SUSTAINABILITY GOES FURTHER THAN SAVING VALUABLE RESOURCES. SOCIAL RESPONSIBILITY IS AN ESSENTIAL ELEMENT OF THE GROHE SUSTAINABILITY STRATEGY
Pacific Garbage Screening Project
Marcella Hansch has a vision. Actually, she has a few: she wants to clean up our oceans, repurpose the waste, and educate the public about sustainability. Her project, Pacific Garbage Screening (PGS), supported by GROHE, is designed to tackle all three. With an interdisciplinary team of scientists, engineers, and marine biologists, Hansch, a trained architect, is developing a waterborne platform that will collect plastic waste before it pollutes the ocean’s ecosystems. Using cutting edge technology, the plastic will then be processed in the most sustainable way possible. But that is Hansch’s end goal: for now, the project is still in progress, so she’s busy shaping her vision, spreading the word near and far about her work, and educating the public about how to help the earth and its oceans.
Interview with Marcella Hansch
Can you explain what the Pacific Garbage Screening project is about?
The PGS has two focus points. One is to develop a technology that frees our oceans and rivers from plastic waste and to recycle it in a sustainable way. And the other is to raise awareness of the plastic problem with public relations work – to get people to change their behavior.
How did you get involved with this project?
It all started six years ago when I was diving. Something touched my feet and I was shocked because I thought it was a really big fish. But it was a plastic bottle. That’s when I realized that there was much more plastic around me than fish. From that day on, I started to see plastic everywhere: on the beach, on the streets, in the supermarket, at home.
How has your mission developed thus far?
From a technical point of view, we started with this huge vision for the ocean. In discussions with many experts, especially marine biologists, we realized that the ocean isn’t actually the best place to start, because this is plastic’s final destination. Once there, a lot of it sinks to greater depths and does harm before it even reaches the great garbage patches, where we wanted to collect it. In addition, all of the plastic which floats around is already covered with microbes and other organisms. It’s actually its own, new ecosystem. Our new focus is to implement these platforms in rivers and estuaries, because 80 % of all the land-based plastic which enters the ocean flows from rivers into the sea, and we want to stop it there before it can enter the oceans. And getting it all funded is an ongoing challenge of course.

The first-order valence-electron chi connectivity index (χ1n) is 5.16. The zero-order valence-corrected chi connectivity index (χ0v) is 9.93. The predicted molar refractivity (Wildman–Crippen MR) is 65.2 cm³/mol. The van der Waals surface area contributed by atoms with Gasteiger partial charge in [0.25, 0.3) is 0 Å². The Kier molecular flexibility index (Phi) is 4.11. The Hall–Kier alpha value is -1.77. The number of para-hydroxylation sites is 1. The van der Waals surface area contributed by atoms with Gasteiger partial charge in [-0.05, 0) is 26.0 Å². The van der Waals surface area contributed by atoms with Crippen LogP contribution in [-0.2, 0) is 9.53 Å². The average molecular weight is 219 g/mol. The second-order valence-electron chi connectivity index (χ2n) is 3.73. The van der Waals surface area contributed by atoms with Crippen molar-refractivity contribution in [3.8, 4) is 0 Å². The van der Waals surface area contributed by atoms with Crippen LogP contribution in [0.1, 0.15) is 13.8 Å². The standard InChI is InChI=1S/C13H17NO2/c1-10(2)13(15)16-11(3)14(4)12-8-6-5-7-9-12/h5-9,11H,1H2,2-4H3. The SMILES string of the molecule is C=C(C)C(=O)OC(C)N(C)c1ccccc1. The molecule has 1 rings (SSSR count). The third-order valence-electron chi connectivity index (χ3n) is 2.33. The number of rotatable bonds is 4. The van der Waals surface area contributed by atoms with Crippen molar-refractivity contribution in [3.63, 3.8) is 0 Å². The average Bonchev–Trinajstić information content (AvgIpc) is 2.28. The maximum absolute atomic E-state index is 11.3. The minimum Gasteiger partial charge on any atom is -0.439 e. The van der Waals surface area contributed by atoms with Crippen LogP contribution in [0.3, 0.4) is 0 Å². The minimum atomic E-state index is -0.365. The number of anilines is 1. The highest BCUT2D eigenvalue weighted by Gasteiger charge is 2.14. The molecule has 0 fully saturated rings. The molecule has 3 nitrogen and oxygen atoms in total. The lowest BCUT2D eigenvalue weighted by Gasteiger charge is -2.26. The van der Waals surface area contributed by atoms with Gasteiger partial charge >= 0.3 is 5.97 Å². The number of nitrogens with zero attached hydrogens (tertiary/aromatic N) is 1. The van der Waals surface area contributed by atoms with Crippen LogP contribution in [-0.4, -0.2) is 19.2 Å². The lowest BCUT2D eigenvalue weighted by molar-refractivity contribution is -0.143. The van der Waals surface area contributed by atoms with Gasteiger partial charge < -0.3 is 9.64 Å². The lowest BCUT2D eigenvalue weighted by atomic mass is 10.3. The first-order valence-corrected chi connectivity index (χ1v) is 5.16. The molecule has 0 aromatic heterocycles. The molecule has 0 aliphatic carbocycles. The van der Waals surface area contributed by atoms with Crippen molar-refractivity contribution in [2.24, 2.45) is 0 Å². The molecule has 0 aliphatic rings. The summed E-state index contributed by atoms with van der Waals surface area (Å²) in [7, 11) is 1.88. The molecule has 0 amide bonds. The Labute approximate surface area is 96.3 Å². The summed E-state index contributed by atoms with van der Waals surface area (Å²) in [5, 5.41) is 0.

What are your immediate and long-term goals for PGS?
The short-term goal is to develop a prototype within the next two years, which we can implement in rivers. The long-term goal would be not just to implement it in Germany and Europe, but also in Asian and African rivers from where the most plastic is entering the ocean. We also want to find a sustainable way to recycle the plastic. And, of course, to establish a worldwide education program to motivate people to change their lifestyles.
Which technologies could help with processing the plastic to make sure PGS is as sustainable as possible?
Because material recycling is not necessarily the best option for degraded plastics recovered from the environment, we are adding a couple of partners to look into different possibilities. One would be to make oil out of the plastic,but that’s not the best way, for me, because ultimately we would burn it again. So, this would be just the first step. Another approach would be to gasify it to get hydrogen, to be used in a sustainable way for energy. Or we might be able to work with microbes that can break down the molecular structure of the plastic and the composite plastic, which could also upcycle the basic components to create new products of higher value.
Similar projects have faced insurmountable logistical and technical challenges in the past. Why do you think PGS will be different?
I think that ours is different in that we are not just focusing on the plastic which is floating on the surface, but also on the smaller particles underneath. And I think we could have a bigger impact on the problem because we’ve adapted our solution to fit with rivers and estuaries. A lot of projects also just focus on the technical solutions, but they don’t think about education. We are also showing people that everyone can make a change and awareness is the first step in stopping the plastic problem before it even starts.
How can consumers support you?
Of course, we are always looking for donations to help us make this project a reality. You can become a member from just 12 Euros a year: not that much, but it helps us to continue our work. Apart from that, everybody can make a small contribution to sustainability in their everyday life – nothing is too small to make a difference.
At the heart of sustainability is a powerful sense of responsibility – a responsibility that naturally extends from environment and people to society in general. And in particular, disadvantaged societies. That’s why GROHE and our employees actively support societal improvement projects worldwide.
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